In early August 2010, the Audio Publishers Association held its first mixer for West Coast audiobook pros at a Hollywood night spot billed as "set in the atmosphere of a surreal high-class [Japanese] brothel." Too few geishas popped their heads in, surreal or not, but the room was otherwise packed with narrators, studio owners, a few publishers, some fans and miscellaneous riff-raff such as myself. At one point in the evening, a fellow reviewer buttonholed me to express a concern of, she insisted, vital potential importance to audiobook listeners everywhere.
"I’m really upset," cried she above the din, "over this trend for home studios. It seems like more and more narrators are installing their own recording facilities in their basements, spare rooms and garages."
"Or closets," I shouted. "Lorna [Raver, the superb actor/narrator who lives with me] works in the bedroom clothes closet."
"Is it a walk-in?" the lady asked.
"Oh dear, I hope she’s not claustrophobic."
"But what bothers you about these home studios?" I said. "They’re a god-send to the artists. They can record any time of the day or night that suits them. They don’t have to travel or even get dressed. They can operate the gizmos by themselves and, without leaving the room, send the sound files to their far-flung publishers via the Internet. Nothing else comes close to this level of convenience."
"That’s just the trouble," my interlocutor insisted. "It’s too convenient! Where’s the engineer? Where’s the producer? No one monitors the performance, no one directs the narrator. Where’s the quality control? Can you actually match at home the sound quality of a professional facility?"
"It’s certainly possible. One publisher, Tantor, invented a unique computer-based recording system that their performers use mostly in their homes"
"What about the artistic end?" she wanted to know. "You cannot DIRECT yourself, can you?"
"As well as a REAL director on the other side of the glass? I think not! I fear that home studios can degrade — and are degrading — the quality of audiobooks."
"Holy expletive deleted! I hope not." I thought back to the early-1990s when I first entered the audiobook world from public radio — how primitive it seemed back then what with everything on cheap below par cassette tape, and amateurs who could barely read vying successfully against proficient, seasoned artists. How greatly has quality improved and standards risen! Could home studios drag us down to a return of those dreadful times? The lady clearly thought so.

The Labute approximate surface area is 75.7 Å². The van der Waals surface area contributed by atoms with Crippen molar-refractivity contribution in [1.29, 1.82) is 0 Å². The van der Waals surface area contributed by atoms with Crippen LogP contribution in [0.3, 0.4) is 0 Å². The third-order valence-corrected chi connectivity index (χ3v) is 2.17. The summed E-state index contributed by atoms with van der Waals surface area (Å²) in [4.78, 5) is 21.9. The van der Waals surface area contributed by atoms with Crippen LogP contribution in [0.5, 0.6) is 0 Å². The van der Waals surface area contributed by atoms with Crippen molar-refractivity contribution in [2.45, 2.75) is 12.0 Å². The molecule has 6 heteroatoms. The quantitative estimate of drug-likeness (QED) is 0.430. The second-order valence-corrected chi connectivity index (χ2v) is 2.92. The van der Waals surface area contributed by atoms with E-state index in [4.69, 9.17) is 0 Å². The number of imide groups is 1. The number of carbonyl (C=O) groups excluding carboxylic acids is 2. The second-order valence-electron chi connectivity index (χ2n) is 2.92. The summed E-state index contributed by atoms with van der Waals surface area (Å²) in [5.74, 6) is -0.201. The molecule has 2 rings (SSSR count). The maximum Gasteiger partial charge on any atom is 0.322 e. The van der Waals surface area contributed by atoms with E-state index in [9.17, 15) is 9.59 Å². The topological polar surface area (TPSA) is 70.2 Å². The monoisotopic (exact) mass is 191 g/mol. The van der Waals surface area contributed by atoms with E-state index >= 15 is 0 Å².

But did I? For, I’m not only a reviewer, but a producer, director and infrequent narrator. I have insider knowledge that could assuage my colleague’s anxiety or exacerbate it. Maybe it was to spare her sensibilities, or maybe to avoid shouting myself horse in the noisy room, I murmured some tsk-tsks and kept uncustomarily silent.
I believe her apprehension is based on the misconception that some rigorous give and take between well-prepared narrator, producer and engineer hones an audio performance the way fire, hammer and anvil refine metal. Truth to tell, such interchange is rare. It takes too much time; after all, the studio and the personnel in it, are paid by the hour. The faster the work gets done and the more accurately – so as to obviate lots of editing – the larger the profit. Some otherwise mediocre narrators do quite well just because they can zoom through a project.
If we made these things properly, we’d rehearse and lay down multiple takes. Most often, the narrator starts recording immediately, stopping only to correct glitches or get lunch. Rehearsal? A director giving notes? A waste of expensive studio time; so saith the boys that pay the bills. Besides, some publishers feel, with some justification, that their listeners wouldn’t know the difference between a performance that only skims the surface of a text and one that dives deep into it.
Hence, if the narrator understands what he/she is reading, the producer usually does little more than correct errors, if he/she can stay awake during a six or seven hour wall of talk. And a lot of excellent narrators prefer to work without a director. Actors gripe to me that they’ve gone in with certain producers who haven’t read the book before the session, who haven’t the foggiest idea what it’s about. Some of the larger publishers have for years been trimming production costs by eliminating producers entirely. Mistakes will be caught by the ’QC’ (quality control) department. And, as a general rule, no director is better than a bad director.
So, when I work with narrators the caliber of an Ed Herrmann or a Barbara Rosenblatt, I like to think I’ve added some nice touches, but know darn well they’d have done just fine had I stayed home. When you hear a performance that possesses resonance and subtext and style and panache, rest assured the result came from a close relationship between the reader and the text, no matter who or what else was in the room with them.
© 1986 - 2001 AudioFile magazine. Used by permission.